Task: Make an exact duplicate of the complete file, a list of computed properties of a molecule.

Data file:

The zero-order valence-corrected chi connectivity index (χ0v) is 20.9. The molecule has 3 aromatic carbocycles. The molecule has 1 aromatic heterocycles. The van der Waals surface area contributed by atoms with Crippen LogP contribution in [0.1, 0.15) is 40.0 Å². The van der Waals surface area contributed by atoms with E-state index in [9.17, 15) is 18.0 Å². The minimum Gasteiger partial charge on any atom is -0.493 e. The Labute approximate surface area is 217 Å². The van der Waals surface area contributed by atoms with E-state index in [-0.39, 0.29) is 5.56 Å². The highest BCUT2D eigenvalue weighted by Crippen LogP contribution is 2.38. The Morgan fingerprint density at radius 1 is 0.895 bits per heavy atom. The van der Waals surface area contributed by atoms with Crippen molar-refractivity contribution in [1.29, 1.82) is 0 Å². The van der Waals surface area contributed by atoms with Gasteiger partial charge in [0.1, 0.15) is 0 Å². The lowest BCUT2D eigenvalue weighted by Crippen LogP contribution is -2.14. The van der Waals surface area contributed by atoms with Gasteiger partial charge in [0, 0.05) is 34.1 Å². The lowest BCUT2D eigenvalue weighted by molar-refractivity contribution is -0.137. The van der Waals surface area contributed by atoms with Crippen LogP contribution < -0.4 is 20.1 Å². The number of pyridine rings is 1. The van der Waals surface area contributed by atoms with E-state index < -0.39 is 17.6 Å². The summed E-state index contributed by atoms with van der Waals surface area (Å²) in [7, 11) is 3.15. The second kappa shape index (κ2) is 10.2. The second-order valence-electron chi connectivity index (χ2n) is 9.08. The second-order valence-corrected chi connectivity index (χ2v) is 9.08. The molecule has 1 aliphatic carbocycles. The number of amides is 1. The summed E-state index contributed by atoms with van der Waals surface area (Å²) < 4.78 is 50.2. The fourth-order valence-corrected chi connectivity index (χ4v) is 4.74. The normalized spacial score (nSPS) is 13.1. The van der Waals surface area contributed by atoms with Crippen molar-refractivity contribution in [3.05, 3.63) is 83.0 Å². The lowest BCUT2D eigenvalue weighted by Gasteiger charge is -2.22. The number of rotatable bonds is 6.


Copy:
The zero-order valence-corrected chi connectivity index (χ0v) is 20.9. The molecule has 3 aromatic carbocycles. The molecule has 1 aromatic heterocycles. The van der Waals surface area contributed by atoms with Crippen LogP contribution in [0.1, 0.15) is 40.0 Å². The van der Waals surface area contributed by atoms with E-state index in [9.17, 15) is 18.0 Å². The minimum Gasteiger partial charge on any atom is -0.493 e. The Labute approximate surface area is 217 Å². The van der Waals surface area contributed by atoms with E-state index in [-0.39, 0.29) is 5.56 Å². The highest BCUT2D eigenvalue weighted by Crippen LogP contribution is 2.38. The Morgan fingerprint density at radius 1 is 0.895 bits per heavy atom. The van der Waals surface area contributed by atoms with Crippen molar-refractivity contribution in [1.29, 1.82) is 0 Å². The van der Waals surface area contributed by atoms with Gasteiger partial charge in [0.1, 0.15) is 0 Å². The lowest BCUT2D eigenvalue weighted by Crippen LogP contribution is -2.14. The van der Waals surface area contributed by atoms with Gasteiger partial charge in [0, 0.05) is 34.1 Å². The lowest BCUT2D eigenvalue weighted by molar-refractivity contribution is -0.137. The van der Waals surface area contributed by atoms with Crippen LogP contribution < -0.4 is 20.1 Å². The number of pyridine rings is 1. The van der Waals surface area contributed by atoms with E-state index < -0.39 is 17.6 Å². The summed E-state index contributed by atoms with van der Waals surface area (Å²) in [7, 11) is 3.15. The second kappa shape index (κ2) is 10.2. The second-order valence-electron chi connectivity index (χ2n) is 9.08. The second-order valence-corrected chi connectivity index (χ2v) is 9.08. The molecule has 1 aliphatic carbocycles. The number of amides is 1. The summed E-state index contributed by atoms with van der Waals surface area (Å²) < 4.78 is 50.2. The fourth-order valence-corrected chi connectivity index (χ4v) is 4.74. The normalized spacial score (nSPS) is 13.1. The van der Waals surface area contributed by atoms with Crippen molar-refractivity contribution in [3.05, 3.63) is 83.0 Å². The lowest BCUT2D eigenvalue weighted by Gasteiger charge is -2.22. The number of rotatable bonds is 6.